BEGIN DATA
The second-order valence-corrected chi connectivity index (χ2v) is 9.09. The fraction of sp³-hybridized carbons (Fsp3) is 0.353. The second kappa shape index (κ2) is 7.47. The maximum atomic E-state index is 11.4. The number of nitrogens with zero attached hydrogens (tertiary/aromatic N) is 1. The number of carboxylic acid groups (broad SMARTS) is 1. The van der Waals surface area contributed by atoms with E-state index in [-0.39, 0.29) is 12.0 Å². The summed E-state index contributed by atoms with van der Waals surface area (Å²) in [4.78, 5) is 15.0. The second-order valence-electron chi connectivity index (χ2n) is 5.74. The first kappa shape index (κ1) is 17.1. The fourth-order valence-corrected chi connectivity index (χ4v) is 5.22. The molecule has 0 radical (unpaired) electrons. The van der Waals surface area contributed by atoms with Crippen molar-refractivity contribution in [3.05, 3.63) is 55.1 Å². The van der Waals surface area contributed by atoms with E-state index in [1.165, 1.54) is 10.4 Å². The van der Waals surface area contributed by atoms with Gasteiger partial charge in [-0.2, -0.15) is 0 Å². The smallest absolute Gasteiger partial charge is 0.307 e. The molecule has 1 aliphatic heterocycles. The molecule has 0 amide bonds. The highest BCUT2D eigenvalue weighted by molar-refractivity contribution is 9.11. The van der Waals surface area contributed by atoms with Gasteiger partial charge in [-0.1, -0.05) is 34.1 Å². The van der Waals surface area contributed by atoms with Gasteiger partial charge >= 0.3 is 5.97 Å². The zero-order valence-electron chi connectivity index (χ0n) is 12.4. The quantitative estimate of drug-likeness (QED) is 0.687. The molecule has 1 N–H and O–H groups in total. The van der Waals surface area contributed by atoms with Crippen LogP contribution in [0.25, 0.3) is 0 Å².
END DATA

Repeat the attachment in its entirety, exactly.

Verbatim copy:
The second-order valence-corrected chi connectivity index (χ2v) is 9.09. The fraction of sp³-hybridized carbons (Fsp3) is 0.353. The second kappa shape index (κ2) is 7.47. The maximum atomic E-state index is 11.4. The number of nitrogens with zero attached hydrogens (tertiary/aromatic N) is 1. The number of carboxylic acid groups (broad SMARTS) is 1. The van der Waals surface area contributed by atoms with E-state index in [-0.39, 0.29) is 12.0 Å². The summed E-state index contributed by atoms with van der Waals surface area (Å²) in [4.78, 5) is 15.0. The second-order valence-electron chi connectivity index (χ2n) is 5.74. The first kappa shape index (κ1) is 17.1. The fourth-order valence-corrected chi connectivity index (χ4v) is 5.22. The molecule has 0 radical (unpaired) electrons. The van der Waals surface area contributed by atoms with Crippen molar-refractivity contribution in [3.05, 3.63) is 55.1 Å². The van der Waals surface area contributed by atoms with E-state index in [1.165, 1.54) is 10.4 Å². The van der Waals surface area contributed by atoms with Gasteiger partial charge in [-0.2, -0.15) is 0 Å². The smallest absolute Gasteiger partial charge is 0.307 e. The molecule has 1 aliphatic heterocycles. The molecule has 0 amide bonds. The highest BCUT2D eigenvalue weighted by molar-refractivity contribution is 9.11. The van der Waals surface area contributed by atoms with Gasteiger partial charge in [-0.1, -0.05) is 34.1 Å². The van der Waals surface area contributed by atoms with Gasteiger partial charge >= 0.3 is 5.97 Å². The zero-order valence-electron chi connectivity index (χ0n) is 12.4. The quantitative estimate of drug-likeness (QED) is 0.687. The molecule has 1 N–H and O–H groups in total. The van der Waals surface area contributed by atoms with Crippen LogP contribution in [0.25, 0.3) is 0 Å².